Can you locate this York County town? Linked in with neat York County, Pa., history stuff: Oct. 23, 2010

pleasurevillMap-1-ppt.jpg
Here’s a hint about the location of this village. That’s the Codorus Creek running along the valley at left. For the answer, see below. This view come from fascinating York County’s Assessment Data & Mapping page. This useful website offers clear aerial views of York County. Also of interest: Conewago Creek from the air and So, can you find long-gone Springwood Park in this aerial photograph? and Camp Security area of Springettsbury Township from the air.

Neat stuff from all over … .
I get this question frequently when I’m out speaking in York County: Can you give the names of speakers for my civic, service of senior group?
I’ve developed a list of leads to answer the query, and I’ve shared them below: …


- The York County Heritage Trust offers speakers on a variety of topics: Contact: 848-1587; www.yorkheritage.org.
- Three bloggers who write about local history at yorkblog.com – Scott Mingus, June Lloyd, and I – frequently present around the county. Contact information is available on the blogs.
- Ray Kinard, 717 -755-4525, can talk on old grist mills around York. Ask him about other speakers he could recommend.
- Historic York Inc. speakers can talk about building preservation and historic architecture, www.historicyork.org.
- Randy Parker, managing editor, York Daily Record, speaks about newspapering in York County, 717-771-2012; rparker@ydr.com.
- Joan Concilio, Weekly Record editor and Only in York County blogger, speaks about York County life; jconcilio@ydr.com.
- Voni B. Grimes speaks about his autobiography, published a few years ago: 717-751-2736.
Recommended story of the day: Historic Wrightsville has a wagon that rolled along its streets 100 years ago on exhibit. See: Historic Wrightsville unveils restored wagon
Forum of the day, The Exchange: Exchangers are having a good time discussing the village of Gatchelville near Fawn Grove.
Other posts with aerial views:
- Just try to resist studying this memory-tugging photograph
- Just try to resist studying this memory-tugging Sears photograph, Part II
- Just try to resist this memory-tugging photo of North York’s White Oak Park
- Just try to resist this memory-tugging aerial photograph of York Whitehull Airport and York Valley Inn and Playland and …
- Columbia-Wrightsville Susquehanna River bridges from the air.
- Just try to resist this memory-tugging photograph of northwest York, Pa.
- Just try to resist this memory-tugging aerial photograph of York’s Roosevelt Avenue Airport.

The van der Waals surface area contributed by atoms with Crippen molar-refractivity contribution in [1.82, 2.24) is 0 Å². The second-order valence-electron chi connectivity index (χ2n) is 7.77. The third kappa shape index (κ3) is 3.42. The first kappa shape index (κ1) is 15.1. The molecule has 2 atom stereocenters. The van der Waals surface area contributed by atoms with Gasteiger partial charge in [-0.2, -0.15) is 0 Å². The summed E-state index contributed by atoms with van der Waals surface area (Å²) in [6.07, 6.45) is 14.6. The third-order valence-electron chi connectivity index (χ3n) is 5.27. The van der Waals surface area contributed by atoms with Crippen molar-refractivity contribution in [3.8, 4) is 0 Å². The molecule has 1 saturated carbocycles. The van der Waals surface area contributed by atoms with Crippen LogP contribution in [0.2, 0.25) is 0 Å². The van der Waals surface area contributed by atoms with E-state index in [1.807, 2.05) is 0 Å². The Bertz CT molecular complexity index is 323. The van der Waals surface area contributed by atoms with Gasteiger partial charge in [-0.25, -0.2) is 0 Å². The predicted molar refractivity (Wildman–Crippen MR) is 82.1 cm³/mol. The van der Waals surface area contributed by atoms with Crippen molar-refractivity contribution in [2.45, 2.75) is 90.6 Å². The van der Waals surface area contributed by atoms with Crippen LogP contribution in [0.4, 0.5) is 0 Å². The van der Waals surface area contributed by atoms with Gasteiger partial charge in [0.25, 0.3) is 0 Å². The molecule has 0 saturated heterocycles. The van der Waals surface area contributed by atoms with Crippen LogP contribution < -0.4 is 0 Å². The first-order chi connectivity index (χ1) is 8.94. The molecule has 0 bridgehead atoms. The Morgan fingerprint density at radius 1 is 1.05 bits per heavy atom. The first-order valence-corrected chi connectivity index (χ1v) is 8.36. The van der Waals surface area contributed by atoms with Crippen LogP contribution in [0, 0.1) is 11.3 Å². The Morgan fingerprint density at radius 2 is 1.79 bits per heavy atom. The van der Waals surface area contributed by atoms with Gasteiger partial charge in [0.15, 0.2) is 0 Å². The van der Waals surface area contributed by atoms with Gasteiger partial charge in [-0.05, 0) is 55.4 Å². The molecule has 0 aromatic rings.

Also:
- All York Town Square posts from the start. (Key word search by using “find” on browser.)
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Answer to question about town above: That’s Springettsbury Township’s Pleasureville, previously Possumtown and Springett. Possumtown, according to one report, comes from early resident John Meyer’s penchant for nailing coon and possum skins to his dwelling. Travelers moving from York to Saginaw and Susquehanna River ferries passed through this village. It also served as a farm road to Diehl’s Mill to the south and Mundis Mill to the north. Today, the village gets a lot of traffic from motorists traveling to the nearby Central York High School. The complex at the crossroads in the lower, center of the photo is Pleasureville United Methodist Church, the longtime center of activity in the village.

About Jim McClure

Editor of the York Daily Record/Sunday News, ydr.com and its many digital products. East Region Editor, Digital First Media. Journalism/history blogger: yorktownsquare.com. Author or co-author of seven York County, Pa., history books.
This entry was posted in Archives, all posts, Black history, For photo fans, Linked in/neat stuff, Local journalism & Web, Local landmarks, Mail bag, Nostalgia & memories, People, Small-town life, Wheels of York, York County aerial photos and tagged , . Bookmark the permalink.

2 Responses to Can you locate this York County town? Linked in with neat York County, Pa., history stuff: Oct. 23, 2010

  1. Bill Landes says:

    I assume that’s the Hawk’s Field to the right. Gene Snyder, one of York County’s few Major Leaguers, was from Pleasureville and is buried at Mt Zion Church.

  2. Jim McClure says:

    Bill, Right you are. Someone managed to lay out a flat baseball diamond near the top of Pleasureville hill!
    Jim McClure

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